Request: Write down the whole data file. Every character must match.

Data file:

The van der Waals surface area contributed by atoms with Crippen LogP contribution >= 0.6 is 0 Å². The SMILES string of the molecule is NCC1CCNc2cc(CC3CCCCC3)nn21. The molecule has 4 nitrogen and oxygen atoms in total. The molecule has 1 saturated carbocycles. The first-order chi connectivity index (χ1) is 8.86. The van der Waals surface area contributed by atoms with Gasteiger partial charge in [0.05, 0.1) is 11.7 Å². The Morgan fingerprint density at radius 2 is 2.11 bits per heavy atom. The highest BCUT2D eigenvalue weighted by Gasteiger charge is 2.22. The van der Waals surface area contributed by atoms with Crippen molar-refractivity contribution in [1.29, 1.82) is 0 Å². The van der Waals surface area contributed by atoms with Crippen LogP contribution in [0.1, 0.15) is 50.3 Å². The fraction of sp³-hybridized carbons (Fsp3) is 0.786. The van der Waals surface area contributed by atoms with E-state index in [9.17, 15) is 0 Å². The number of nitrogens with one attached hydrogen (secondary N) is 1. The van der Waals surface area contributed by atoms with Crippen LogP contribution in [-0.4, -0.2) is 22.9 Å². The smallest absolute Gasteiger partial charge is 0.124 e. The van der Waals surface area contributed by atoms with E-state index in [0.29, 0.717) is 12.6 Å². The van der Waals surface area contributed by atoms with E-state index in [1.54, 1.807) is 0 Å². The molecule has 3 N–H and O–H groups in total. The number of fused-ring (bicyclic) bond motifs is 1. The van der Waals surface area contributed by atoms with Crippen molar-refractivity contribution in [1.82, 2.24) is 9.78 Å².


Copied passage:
The van der Waals surface area contributed by atoms with Crippen LogP contribution >= 0.6 is 0 Å². The SMILES string of the molecule is NCC1CCNc2cc(CC3CCCCC3)nn21. The molecule has 4 nitrogen and oxygen atoms in total. The molecule has 1 saturated carbocycles. The first-order chi connectivity index (χ1) is 8.86. The van der Waals surface area contributed by atoms with Gasteiger partial charge in [0.05, 0.1) is 11.7 Å². The Morgan fingerprint density at radius 2 is 2.11 bits per heavy atom. The highest BCUT2D eigenvalue weighted by Gasteiger charge is 2.22. The van der Waals surface area contributed by atoms with Crippen molar-refractivity contribution in [1.29, 1.82) is 0 Å². The van der Waals surface area contributed by atoms with Crippen LogP contribution in [0.1, 0.15) is 50.3 Å². The fraction of sp³-hybridized carbons (Fsp3) is 0.786. The van der Waals surface area contributed by atoms with E-state index in [9.17, 15) is 0 Å². The number of nitrogens with one attached hydrogen (secondary N) is 1. The van der Waals surface area contributed by atoms with Crippen LogP contribution in [-0.4, -0.2) is 22.9 Å². The smallest absolute Gasteiger partial charge is 0.124 e. The van der Waals surface area contributed by atoms with E-state index in [0.29, 0.717) is 12.6 Å². The van der Waals surface area contributed by atoms with E-state index in [1.54, 1.807) is 0 Å². The molecule has 3 N–H and O–H groups in total. The number of fused-ring (bicyclic) bond motifs is 1. The van der Waals surface area contributed by atoms with Crippen molar-refractivity contribution in [1.82, 2.24) is 9.78 Å².